n Oklahoma, a person can typically be divorced if he or she has been a resident of OK for six months or more prior to filing a petition for divorce with the district court. After filing, either party may be entitled to alimony in both real and personal property. At this point it is imperative to acquire the services of an Oklahoma City divorce lawyer to protect your rights throughout the divorce and alimony proceedings.
The standard for dictating who will have custody of children depends on the best interest of the child. In order to have a joint custody plan, the parties must draft and agree on the arrangement, which is then evaluated by the court.
One important aspect of a divorce is the allocation of child support. Only the parent who is not in custody of the child pays Child support. The amount of child support is dictated by the Oklahoma Child Support Guidelines. The basic aspects are the number and age of the children as well as the monthly income of both the custodial parent and non-custodial parent. This formula also includes factors such as health insurance polices. Support alimony can also be assigned to a party in addition to child support based on the circumstances of the case. In Oklahoma this payment is considered to be taxable income.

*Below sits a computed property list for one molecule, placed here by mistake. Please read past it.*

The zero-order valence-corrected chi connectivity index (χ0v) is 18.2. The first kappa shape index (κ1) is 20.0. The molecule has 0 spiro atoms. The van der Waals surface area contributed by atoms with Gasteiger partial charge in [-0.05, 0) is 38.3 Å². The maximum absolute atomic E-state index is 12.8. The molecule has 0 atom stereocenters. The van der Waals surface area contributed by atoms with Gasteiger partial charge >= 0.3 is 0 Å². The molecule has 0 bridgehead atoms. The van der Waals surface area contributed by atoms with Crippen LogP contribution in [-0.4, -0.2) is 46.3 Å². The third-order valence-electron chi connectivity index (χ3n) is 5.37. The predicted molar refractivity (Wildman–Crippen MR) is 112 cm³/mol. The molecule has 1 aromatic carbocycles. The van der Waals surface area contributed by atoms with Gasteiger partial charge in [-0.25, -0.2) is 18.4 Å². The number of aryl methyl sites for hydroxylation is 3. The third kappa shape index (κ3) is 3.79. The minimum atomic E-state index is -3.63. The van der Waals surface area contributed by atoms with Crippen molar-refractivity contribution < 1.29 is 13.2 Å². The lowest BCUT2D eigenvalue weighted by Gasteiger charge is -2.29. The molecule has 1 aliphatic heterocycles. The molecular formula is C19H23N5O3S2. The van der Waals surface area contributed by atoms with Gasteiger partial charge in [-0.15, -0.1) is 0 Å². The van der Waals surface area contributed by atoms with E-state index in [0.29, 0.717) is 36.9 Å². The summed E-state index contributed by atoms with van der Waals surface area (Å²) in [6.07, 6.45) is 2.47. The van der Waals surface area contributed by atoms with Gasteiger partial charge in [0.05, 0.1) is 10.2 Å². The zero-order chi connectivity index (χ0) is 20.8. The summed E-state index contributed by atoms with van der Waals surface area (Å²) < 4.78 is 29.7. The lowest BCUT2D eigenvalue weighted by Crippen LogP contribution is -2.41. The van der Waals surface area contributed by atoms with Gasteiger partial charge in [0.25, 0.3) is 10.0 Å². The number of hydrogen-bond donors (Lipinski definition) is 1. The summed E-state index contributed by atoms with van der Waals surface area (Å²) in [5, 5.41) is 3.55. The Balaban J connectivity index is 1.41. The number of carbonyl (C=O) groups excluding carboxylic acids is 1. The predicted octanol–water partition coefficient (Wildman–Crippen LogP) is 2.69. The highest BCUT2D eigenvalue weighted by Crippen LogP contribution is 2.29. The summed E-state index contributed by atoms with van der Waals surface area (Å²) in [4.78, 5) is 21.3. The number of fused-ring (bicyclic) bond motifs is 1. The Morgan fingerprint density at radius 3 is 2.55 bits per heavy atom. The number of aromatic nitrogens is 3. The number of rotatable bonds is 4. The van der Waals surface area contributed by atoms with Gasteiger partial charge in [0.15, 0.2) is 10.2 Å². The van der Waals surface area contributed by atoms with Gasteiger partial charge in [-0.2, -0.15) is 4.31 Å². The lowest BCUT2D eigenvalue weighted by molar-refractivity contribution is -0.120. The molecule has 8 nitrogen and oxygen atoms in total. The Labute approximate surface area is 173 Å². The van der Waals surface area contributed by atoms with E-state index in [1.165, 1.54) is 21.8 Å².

Calculation of the gross income of the parties can be done in a variety of fashions, including average monthly income over the past three years, using the average income of a person with comparable education, training and experience, or minimum wage paid for a forty-hour work week.
The court uses equitable division to divide the property between the two parties. This does not necessarily mean that property will be split fifty-fifty, and the court has wide latitude of discretion when allocating property. Like Support Alimony, Alimony in lieu of property may also be assigned if property is difficult to divide in an equitable fashion. A party who is awarded a particular asset may be ordered to pay the other party Alimony in lieu of property.
Death of a party member also affects alimony payments. In Oklahoma, if a party dies while paying alimony all unpaid alimony obligations terminate. Alimony payments may also terminate if the receiving party remarries. Finally, if one of the parties stays with a third party voluntarily and continuously to engage in a conjugal relationship not authorized by marriage, future support alimony payments may be reduced or terminated.
Alimony laws in Oklahoma are complex and difficult. If you or someone you know is going through a divorce or having trouble with alimony payments call the Oklahoma City divorce lawyers at Atkins and Markoff to ensure the proper course of action is taken.